Ownership includes protection from condemnation, and the seal of God protects his people. Those who lack this seal face the judgment of God. The plagues fall only on “those people who did not have the seal of God on their foreheads” (9:4). They are the ones marked by their owners – the devil and his world system (13:16-17; 14:9; 16:2; 19:20; 20:4).
The servants’ “mark” or seal is contrasted with the mark the followers of the “beast” receive. They are branded with the mark of his name or his number on the hand and forehead (13:16; 14:9, 11; 16:2; 19:20; 20:4). This singles out and labels such people as the enemies of God and slaves of the beast.
What is being contrasted in Revelation, then, is the security of the faithful with a fearful world that can find no protection from the judgment of God. The church, powerless before the state apparatus, is being encouraged to see that God has already separated it for eternal life. The authorities or enemies of the church may be able to kill the body, but they cannot harm the soul (Luke 1:68-74; 12:5).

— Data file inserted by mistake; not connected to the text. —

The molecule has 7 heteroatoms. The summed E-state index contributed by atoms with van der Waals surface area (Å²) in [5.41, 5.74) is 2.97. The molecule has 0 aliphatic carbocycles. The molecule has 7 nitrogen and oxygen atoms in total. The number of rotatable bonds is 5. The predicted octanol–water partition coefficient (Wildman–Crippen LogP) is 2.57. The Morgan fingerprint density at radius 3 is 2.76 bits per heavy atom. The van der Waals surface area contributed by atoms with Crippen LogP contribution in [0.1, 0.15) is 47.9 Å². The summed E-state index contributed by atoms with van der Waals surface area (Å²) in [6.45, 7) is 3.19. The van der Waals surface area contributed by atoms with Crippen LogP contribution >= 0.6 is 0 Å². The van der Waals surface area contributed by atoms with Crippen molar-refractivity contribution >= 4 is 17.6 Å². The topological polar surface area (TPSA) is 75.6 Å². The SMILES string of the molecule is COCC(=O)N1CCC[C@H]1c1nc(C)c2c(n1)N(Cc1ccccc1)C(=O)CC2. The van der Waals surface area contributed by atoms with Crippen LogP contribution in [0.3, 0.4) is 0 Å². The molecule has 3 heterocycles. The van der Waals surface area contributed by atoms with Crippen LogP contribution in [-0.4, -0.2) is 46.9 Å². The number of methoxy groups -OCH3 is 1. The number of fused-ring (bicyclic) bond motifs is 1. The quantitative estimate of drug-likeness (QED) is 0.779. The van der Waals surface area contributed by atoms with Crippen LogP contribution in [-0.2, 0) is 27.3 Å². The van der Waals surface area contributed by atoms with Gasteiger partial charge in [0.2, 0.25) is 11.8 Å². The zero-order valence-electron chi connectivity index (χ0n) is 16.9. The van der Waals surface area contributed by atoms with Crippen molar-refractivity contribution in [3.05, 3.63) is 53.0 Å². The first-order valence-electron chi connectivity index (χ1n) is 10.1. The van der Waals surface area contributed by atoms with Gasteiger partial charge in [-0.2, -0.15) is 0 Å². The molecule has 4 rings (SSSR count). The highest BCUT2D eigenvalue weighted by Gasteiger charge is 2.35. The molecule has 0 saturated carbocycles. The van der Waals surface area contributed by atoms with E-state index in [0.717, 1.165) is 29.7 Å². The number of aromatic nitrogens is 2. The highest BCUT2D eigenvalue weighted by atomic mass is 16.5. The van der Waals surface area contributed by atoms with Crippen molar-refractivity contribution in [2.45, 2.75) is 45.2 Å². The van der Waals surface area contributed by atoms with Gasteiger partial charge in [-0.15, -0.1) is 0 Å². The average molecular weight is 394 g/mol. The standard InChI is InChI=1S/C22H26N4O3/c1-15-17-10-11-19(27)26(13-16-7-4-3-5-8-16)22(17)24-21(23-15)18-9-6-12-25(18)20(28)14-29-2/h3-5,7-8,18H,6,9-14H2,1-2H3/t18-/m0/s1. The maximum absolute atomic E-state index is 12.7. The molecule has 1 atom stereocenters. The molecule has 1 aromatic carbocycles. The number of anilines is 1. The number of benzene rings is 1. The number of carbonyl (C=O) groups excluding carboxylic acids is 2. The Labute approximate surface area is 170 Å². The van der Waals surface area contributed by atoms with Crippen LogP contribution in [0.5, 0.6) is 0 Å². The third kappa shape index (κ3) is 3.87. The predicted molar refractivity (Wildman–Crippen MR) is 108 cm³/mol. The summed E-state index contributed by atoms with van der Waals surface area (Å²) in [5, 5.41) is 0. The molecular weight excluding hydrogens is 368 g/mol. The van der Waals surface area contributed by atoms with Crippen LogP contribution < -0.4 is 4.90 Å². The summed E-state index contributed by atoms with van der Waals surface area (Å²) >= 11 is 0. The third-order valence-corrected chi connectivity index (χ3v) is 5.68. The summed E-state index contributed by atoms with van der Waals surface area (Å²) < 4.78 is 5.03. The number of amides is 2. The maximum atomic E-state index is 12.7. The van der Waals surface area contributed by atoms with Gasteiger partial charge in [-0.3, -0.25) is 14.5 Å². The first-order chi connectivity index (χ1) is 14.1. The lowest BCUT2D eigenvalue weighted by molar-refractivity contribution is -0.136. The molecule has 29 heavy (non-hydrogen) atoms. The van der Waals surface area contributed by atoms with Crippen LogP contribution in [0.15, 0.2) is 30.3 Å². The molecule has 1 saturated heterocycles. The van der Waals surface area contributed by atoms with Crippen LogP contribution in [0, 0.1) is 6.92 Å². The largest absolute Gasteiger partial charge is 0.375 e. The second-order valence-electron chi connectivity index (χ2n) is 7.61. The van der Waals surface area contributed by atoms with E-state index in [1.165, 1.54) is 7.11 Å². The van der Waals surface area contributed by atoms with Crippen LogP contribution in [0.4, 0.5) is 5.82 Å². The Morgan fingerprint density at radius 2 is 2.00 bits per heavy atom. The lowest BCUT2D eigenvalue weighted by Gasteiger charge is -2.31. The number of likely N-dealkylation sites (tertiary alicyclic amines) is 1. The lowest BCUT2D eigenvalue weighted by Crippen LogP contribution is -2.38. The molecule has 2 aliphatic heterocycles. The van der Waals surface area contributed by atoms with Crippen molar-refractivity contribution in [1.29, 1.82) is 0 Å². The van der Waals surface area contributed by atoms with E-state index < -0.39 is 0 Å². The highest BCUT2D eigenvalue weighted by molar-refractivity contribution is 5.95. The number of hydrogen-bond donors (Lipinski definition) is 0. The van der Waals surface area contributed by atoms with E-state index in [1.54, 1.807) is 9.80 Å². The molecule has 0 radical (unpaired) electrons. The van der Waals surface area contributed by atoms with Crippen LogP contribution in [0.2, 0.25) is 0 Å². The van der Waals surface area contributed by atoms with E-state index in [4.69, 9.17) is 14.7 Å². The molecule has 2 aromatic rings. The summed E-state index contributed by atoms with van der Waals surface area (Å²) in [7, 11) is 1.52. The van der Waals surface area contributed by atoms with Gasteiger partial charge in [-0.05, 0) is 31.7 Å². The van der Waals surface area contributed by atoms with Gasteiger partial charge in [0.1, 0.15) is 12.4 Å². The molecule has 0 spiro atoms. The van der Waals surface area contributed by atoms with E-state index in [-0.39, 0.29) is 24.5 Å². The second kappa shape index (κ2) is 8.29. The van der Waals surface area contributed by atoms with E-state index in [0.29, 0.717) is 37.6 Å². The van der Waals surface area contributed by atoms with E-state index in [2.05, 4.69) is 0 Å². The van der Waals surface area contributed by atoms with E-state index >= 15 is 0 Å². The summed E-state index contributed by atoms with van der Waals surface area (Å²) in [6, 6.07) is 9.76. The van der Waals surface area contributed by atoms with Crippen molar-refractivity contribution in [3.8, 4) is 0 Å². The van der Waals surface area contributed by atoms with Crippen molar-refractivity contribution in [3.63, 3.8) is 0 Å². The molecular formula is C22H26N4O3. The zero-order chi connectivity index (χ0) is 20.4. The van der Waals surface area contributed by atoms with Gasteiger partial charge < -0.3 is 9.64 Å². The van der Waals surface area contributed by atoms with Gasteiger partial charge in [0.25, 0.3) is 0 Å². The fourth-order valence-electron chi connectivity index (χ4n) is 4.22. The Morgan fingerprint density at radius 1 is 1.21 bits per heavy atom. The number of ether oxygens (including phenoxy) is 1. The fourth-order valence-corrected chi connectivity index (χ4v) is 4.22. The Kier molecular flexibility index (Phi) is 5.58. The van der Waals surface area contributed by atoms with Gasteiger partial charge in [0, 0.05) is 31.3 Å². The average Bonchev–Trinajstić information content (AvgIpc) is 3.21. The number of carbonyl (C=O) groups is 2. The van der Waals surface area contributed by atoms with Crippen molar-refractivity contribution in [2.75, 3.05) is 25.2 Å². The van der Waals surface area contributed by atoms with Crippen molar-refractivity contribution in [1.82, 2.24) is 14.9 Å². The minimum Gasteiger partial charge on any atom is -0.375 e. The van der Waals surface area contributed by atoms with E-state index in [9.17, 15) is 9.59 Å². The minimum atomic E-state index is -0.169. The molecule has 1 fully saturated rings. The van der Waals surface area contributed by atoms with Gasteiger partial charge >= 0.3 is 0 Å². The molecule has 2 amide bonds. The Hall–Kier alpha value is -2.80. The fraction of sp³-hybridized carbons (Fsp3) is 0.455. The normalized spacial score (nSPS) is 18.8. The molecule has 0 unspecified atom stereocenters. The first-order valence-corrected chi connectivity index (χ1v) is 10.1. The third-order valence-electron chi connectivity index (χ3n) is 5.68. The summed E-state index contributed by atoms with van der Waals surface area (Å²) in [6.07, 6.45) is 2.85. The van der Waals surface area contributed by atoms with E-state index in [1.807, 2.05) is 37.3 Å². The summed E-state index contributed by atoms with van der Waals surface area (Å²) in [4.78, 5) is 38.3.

It seems clear that the vision in Revelation 7 has the church in view, not the ancient nation of Israel. The emphasis in the New Testament is on the spiritual people of God or his church. It is not interested in racial distinctions (Galatians 3:28). Paul says that the heir of Abraham is the person who is in Christ (Galatians 3:29). He is the father of all who believe (Romans 4:11).
The believer in Christ is the true Jew (Romans 2:29). Peter speaks of the church as a holy nation and chosen people (1 Peter 2:9). Paul said of the church: “It is we who are the circumcision, we who worship by the Spirit of God, who glory in Christ Jesus” (Philippians 3:3) These are phrases and ideas taken from the Old Testament and applied to the New Testament church. The church is the extension of national Israel, or better, its replacement, elevated to a spiritual plane.
Certain details within the enumeration of the 144,000 indicate that Revelation 7 has the church in view. John has been careful to tell us that there are 12,000 people sealed from each tribe. But we notice several irregularities in his list of the tribes. In fact, John’s list does not agree with the order of any other list of the tribes in the Bible.
The tribe of Dan is missing in his list. To keep the number of tribes at 12, the tribe of Joseph appears twice, once under his own name and once under the name of his son Manasseh. Joseph’s other son, Ephraim, is not mentioned.